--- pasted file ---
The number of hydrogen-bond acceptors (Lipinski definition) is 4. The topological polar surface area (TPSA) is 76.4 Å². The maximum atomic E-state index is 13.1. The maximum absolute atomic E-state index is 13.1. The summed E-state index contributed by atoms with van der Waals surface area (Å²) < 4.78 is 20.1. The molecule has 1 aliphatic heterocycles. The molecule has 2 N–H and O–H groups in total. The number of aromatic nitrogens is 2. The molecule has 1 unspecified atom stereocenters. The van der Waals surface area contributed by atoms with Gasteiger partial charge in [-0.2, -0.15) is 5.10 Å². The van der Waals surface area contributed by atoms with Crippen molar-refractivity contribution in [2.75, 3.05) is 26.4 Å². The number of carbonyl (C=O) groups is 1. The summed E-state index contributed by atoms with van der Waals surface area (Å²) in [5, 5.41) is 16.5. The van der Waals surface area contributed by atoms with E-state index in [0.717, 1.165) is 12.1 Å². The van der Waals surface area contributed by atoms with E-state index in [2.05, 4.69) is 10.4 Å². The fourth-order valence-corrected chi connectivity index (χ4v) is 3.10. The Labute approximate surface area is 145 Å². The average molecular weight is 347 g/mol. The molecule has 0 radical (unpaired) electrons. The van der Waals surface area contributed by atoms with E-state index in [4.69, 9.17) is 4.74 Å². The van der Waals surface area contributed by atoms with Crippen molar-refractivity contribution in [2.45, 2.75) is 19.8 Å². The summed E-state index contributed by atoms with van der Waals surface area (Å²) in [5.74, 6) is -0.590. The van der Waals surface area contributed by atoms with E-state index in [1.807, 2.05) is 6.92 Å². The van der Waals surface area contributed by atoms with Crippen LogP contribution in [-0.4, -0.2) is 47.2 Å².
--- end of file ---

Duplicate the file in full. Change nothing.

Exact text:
The number of hydrogen-bond acceptors (Lipinski definition) is 4. The topological polar surface area (TPSA) is 76.4 Å². The maximum atomic E-state index is 13.1. The maximum absolute atomic E-state index is 13.1. The summed E-state index contributed by atoms with van der Waals surface area (Å²) < 4.78 is 20.1. The molecule has 1 aliphatic heterocycles. The molecule has 2 N–H and O–H groups in total. The number of aromatic nitrogens is 2. The molecule has 1 unspecified atom stereocenters. The van der Waals surface area contributed by atoms with Gasteiger partial charge in [-0.2, -0.15) is 5.10 Å². The van der Waals surface area contributed by atoms with Crippen molar-refractivity contribution in [2.75, 3.05) is 26.4 Å². The number of carbonyl (C=O) groups is 1. The summed E-state index contributed by atoms with van der Waals surface area (Å²) in [5, 5.41) is 16.5. The van der Waals surface area contributed by atoms with E-state index in [0.717, 1.165) is 12.1 Å². The van der Waals surface area contributed by atoms with E-state index in [2.05, 4.69) is 10.4 Å². The fourth-order valence-corrected chi connectivity index (χ4v) is 3.10. The Labute approximate surface area is 145 Å². The average molecular weight is 347 g/mol. The molecule has 0 radical (unpaired) electrons. The van der Waals surface area contributed by atoms with E-state index in [4.69, 9.17) is 4.74 Å². The van der Waals surface area contributed by atoms with Crippen molar-refractivity contribution in [2.45, 2.75) is 19.8 Å². The summed E-state index contributed by atoms with van der Waals surface area (Å²) in [5.74, 6) is -0.590. The van der Waals surface area contributed by atoms with E-state index in [1.807, 2.05) is 6.92 Å². The van der Waals surface area contributed by atoms with Crippen LogP contribution in [-0.4, -0.2) is 47.2 Å².